I'm the dentist referred to by "Loyal Patient" below (people are so fickle with their love. I'm crushed, but will learn to bear up). Dr Luong is a wonderful dentist. I met her when she bought my practice. Other than having lunch with her and her staff on occasion, we have no other personal, financial, or business relationship. No one asked me to write this. Out of curiosity I scanned sites like this to see if there were any reviews of her office. In her resume I recall the words "Valedictorian: and some level of "cum laude" (honor), so she's smart. She has working for her two of the best employees I had over the last 25 years, and she has a third who is superb, but didn't work for me. But she did work on me dentally. My last cavity was 1971. I know because it was done right before I left for Officer Training School. Many of my fillings go back that far, but I do break some from years of clenching. Dr Luong offered to fix two broken fillings. Of course I mentally graded the procedure every step of the way (how was the injection, how proficient was the assistant, how good did the final restoration look and feel?). Everything went very well, and I was very pleased.(Who's better to judge a dentist than another dentist?). I highly recommend Dr Luong and everyone there, and I don't give recommendations easily;not for specialists, physicians, ex-employees, etc. As to the patient that thought they were oversold, second opinions are logically bogus. How does an untrained person decide which opinion is the best opinion? And you certainly can't trust an insurance company to be looking out for your best interests. No, for them it's all about their bottom line. I never had an insurance company call me to demand I give their client a crown when all the patient wanted was a humongous silver filling because that's all they could afford (or were willing to pay for). A lot of dentistry and medicine is philosophy: what to fix, when to fix it, and what to fix it with? It's not a right or wrong kind of thing. To keep a mouth and teeth in tip top condition with the very latest dental materials could cost a patient thousands and thousands of dollars. And some dentists do $50,000 dental plans. It becomes a matter of needs, wants, dentist training, and finances.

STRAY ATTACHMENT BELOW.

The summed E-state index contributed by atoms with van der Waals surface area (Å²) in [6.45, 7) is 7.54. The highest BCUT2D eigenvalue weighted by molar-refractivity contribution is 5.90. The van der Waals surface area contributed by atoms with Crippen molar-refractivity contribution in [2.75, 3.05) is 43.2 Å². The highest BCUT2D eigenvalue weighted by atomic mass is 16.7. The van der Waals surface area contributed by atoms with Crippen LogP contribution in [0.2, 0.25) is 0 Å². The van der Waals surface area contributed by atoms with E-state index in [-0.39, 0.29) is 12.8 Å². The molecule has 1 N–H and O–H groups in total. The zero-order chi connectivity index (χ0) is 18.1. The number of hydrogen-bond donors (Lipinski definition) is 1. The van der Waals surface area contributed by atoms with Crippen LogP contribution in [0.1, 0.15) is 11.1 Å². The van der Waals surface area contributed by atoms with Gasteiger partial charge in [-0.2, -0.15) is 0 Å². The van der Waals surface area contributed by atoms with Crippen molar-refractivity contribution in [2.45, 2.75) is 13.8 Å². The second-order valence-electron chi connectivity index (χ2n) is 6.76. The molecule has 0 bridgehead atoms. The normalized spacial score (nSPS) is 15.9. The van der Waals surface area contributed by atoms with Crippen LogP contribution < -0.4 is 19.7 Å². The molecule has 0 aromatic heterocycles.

I've never been to a management seminar that didn't say, "Treat the patient, not their insurance plan." Probably every dentist in the audience thought, "Yeah, right, tell my patients that." Another teaching rule is to tell the patient every single thing you think they need (for medical and legal reasons), and let them decide. Perhaps the patient below is a long time patient of mine that I knew wanted to hold off things until absolutely necessary. Like driving on tires below recommended tread wear until they're bald and smooth. Everyone hates going to the doctor only to be told they're too fat. And going to the dentist, and being bored with speaches about brushing, flossing, and taking care of fillings so they don't have to be replaced every few years instead of every 20 years. But they're legally obligated to tell you, and that's what you or your insurance is paying them to do. Dentists in the latest survey were rated #2 behind nurses as the most trusted profession in the U.S. I've seen some bad dentistry in my career, but never blantant over treatment. More than one patient has told me the dentist pulled teeth that didn't need to be pulled. So I'd ask the logical question, "So why did you let them be pulled if they didn't need it?"
Of course there was no logical answer to that. Dr Luong has worked closely with the landlord to upgrade the interior of the office as part of the new lease negotiations. She's taken training in new areas of dentistry that I avoided because I was too close to retirement to want to spend the time and money. I'm very proud of where she is taking the practice. All of the people there are smart,warm hearted, conscientious, hard working, and honest. Many of my patients there have been loyal to me for up to 25 years, and I feel an obligation to them which she is meeting beyond expectation. Even the one that used to love me, but now loves her more.
by Tom Williams, DMD
January 03, 2013